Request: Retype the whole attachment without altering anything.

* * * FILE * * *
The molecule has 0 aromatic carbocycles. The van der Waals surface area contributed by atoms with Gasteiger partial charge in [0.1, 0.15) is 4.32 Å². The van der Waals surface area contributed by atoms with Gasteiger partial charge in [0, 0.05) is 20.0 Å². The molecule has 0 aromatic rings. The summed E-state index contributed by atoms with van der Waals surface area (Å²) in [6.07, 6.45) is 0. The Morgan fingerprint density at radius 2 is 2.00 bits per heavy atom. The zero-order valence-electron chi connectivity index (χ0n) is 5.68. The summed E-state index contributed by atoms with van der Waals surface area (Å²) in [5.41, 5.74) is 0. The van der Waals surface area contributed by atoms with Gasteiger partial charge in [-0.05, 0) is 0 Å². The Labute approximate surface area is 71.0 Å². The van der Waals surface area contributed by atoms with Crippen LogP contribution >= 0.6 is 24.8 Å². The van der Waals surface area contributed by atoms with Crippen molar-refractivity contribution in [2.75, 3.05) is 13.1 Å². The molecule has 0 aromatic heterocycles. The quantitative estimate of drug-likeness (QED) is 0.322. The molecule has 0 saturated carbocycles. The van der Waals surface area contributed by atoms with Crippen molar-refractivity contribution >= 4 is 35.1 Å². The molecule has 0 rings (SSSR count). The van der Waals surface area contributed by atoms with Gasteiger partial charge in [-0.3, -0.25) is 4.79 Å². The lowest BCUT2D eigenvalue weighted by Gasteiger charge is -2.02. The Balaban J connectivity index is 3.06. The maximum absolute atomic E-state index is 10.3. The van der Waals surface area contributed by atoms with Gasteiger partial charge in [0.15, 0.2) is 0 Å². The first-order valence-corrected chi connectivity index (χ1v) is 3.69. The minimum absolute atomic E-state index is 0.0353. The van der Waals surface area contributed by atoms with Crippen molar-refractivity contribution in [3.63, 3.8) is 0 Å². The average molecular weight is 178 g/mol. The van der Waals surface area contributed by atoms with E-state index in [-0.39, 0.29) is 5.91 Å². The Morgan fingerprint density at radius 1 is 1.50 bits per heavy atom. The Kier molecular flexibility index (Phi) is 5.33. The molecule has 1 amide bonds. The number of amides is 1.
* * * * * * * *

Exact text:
The molecule has 0 aromatic carbocycles. The van der Waals surface area contributed by atoms with Gasteiger partial charge in [0.1, 0.15) is 4.32 Å². The van der Waals surface area contributed by atoms with Gasteiger partial charge in [0, 0.05) is 20.0 Å². The molecule has 0 aromatic rings. The summed E-state index contributed by atoms with van der Waals surface area (Å²) in [6.07, 6.45) is 0. The Morgan fingerprint density at radius 2 is 2.00 bits per heavy atom. The zero-order valence-electron chi connectivity index (χ0n) is 5.68. The summed E-state index contributed by atoms with van der Waals surface area (Å²) in [5.41, 5.74) is 0. The van der Waals surface area contributed by atoms with Gasteiger partial charge in [-0.05, 0) is 0 Å². The Labute approximate surface area is 71.0 Å². The van der Waals surface area contributed by atoms with Crippen LogP contribution >= 0.6 is 24.8 Å². The van der Waals surface area contributed by atoms with Crippen molar-refractivity contribution in [2.75, 3.05) is 13.1 Å². The molecule has 0 aromatic heterocycles. The quantitative estimate of drug-likeness (QED) is 0.322. The molecule has 0 saturated carbocycles. The van der Waals surface area contributed by atoms with Crippen molar-refractivity contribution >= 4 is 35.1 Å². The molecule has 0 rings (SSSR count). The van der Waals surface area contributed by atoms with Gasteiger partial charge in [-0.3, -0.25) is 4.79 Å². The lowest BCUT2D eigenvalue weighted by Gasteiger charge is -2.02. The Balaban J connectivity index is 3.06. The maximum absolute atomic E-state index is 10.3. The van der Waals surface area contributed by atoms with Gasteiger partial charge in [0.15, 0.2) is 0 Å². The first-order valence-corrected chi connectivity index (χ1v) is 3.69. The minimum absolute atomic E-state index is 0.0353. The van der Waals surface area contributed by atoms with Crippen molar-refractivity contribution in [3.63, 3.8) is 0 Å². The average molecular weight is 178 g/mol. The van der Waals surface area contributed by atoms with E-state index in [-0.39, 0.29) is 5.91 Å². The Morgan fingerprint density at radius 1 is 1.50 bits per heavy atom. The Kier molecular flexibility index (Phi) is 5.33. The molecule has 1 amide bonds. The number of amides is 1.